By Amy Silverman
By Olivia LaVecchia
By Monica Alonzo and Stephen Lemons
By Chris Parker
By Michael Lacey
By Weston Phippen
Tears well up in Elman's eyes, brightening the makeup sparkles she had dashed across her cheeks for the special occasion. "It's really, really sad," she says.
But Carolina smiles widely, offering assurances that even in the midst of upheaval she will offer stability.
"Everything will be the same," she says.
The food, the decor, the staff, the atmoshpere--and the jukebox that has been dishing out many of the same songs for 20 years.
If anyone can keep the restaurant alive, it is Carolina.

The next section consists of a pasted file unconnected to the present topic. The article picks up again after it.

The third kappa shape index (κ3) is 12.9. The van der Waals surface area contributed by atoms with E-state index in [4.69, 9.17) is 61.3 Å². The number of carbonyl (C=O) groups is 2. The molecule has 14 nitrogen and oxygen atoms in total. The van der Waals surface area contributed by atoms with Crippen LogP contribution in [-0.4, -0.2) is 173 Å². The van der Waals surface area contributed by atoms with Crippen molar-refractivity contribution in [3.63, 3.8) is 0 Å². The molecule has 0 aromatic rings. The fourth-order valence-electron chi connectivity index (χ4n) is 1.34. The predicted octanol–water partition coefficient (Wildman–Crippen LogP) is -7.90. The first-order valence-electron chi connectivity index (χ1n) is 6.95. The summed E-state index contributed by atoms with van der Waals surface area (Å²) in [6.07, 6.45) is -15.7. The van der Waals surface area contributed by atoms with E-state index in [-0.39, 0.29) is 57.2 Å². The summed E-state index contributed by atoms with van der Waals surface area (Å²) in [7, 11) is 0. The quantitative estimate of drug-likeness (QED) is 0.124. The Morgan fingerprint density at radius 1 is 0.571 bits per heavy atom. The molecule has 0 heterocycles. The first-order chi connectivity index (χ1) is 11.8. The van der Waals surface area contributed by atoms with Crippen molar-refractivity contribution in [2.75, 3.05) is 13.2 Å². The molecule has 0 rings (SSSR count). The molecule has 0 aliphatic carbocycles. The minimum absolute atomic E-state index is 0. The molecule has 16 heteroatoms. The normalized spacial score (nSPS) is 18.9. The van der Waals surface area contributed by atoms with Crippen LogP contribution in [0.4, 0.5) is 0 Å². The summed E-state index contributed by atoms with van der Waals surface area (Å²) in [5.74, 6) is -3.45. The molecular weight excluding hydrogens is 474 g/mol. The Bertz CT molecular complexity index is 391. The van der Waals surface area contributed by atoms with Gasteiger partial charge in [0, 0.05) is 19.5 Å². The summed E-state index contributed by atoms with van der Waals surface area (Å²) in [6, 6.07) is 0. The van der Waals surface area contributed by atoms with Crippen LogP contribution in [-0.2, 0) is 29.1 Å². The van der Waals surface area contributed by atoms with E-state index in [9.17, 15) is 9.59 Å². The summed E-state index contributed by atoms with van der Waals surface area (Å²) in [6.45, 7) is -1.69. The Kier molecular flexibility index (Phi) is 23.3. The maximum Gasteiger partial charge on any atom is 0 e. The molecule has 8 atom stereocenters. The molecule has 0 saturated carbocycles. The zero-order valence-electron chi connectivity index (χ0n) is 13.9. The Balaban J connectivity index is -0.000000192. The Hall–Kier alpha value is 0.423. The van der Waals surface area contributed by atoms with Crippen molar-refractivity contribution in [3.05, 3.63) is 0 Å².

She is a woman who believes deeply in keeping things together. She brought the remains of her father to Arizona when she moved here 22 years ago to improve the life of her "special" daughter.
It was through Sylvia's disability that Carolina and her family found new opportunities in Arizona.
Even in the face of an uncertain future for her business and for Sylvia, Carolina knows where her strength resides.
"They told us we would be eligible for hospice care," she says about Sylvia. "I said, 'No, we don't need that. She has her family, me, and all her sisters.'"
And, of course, the extended family of hundreds of customers and employees of Restaurant Mexico.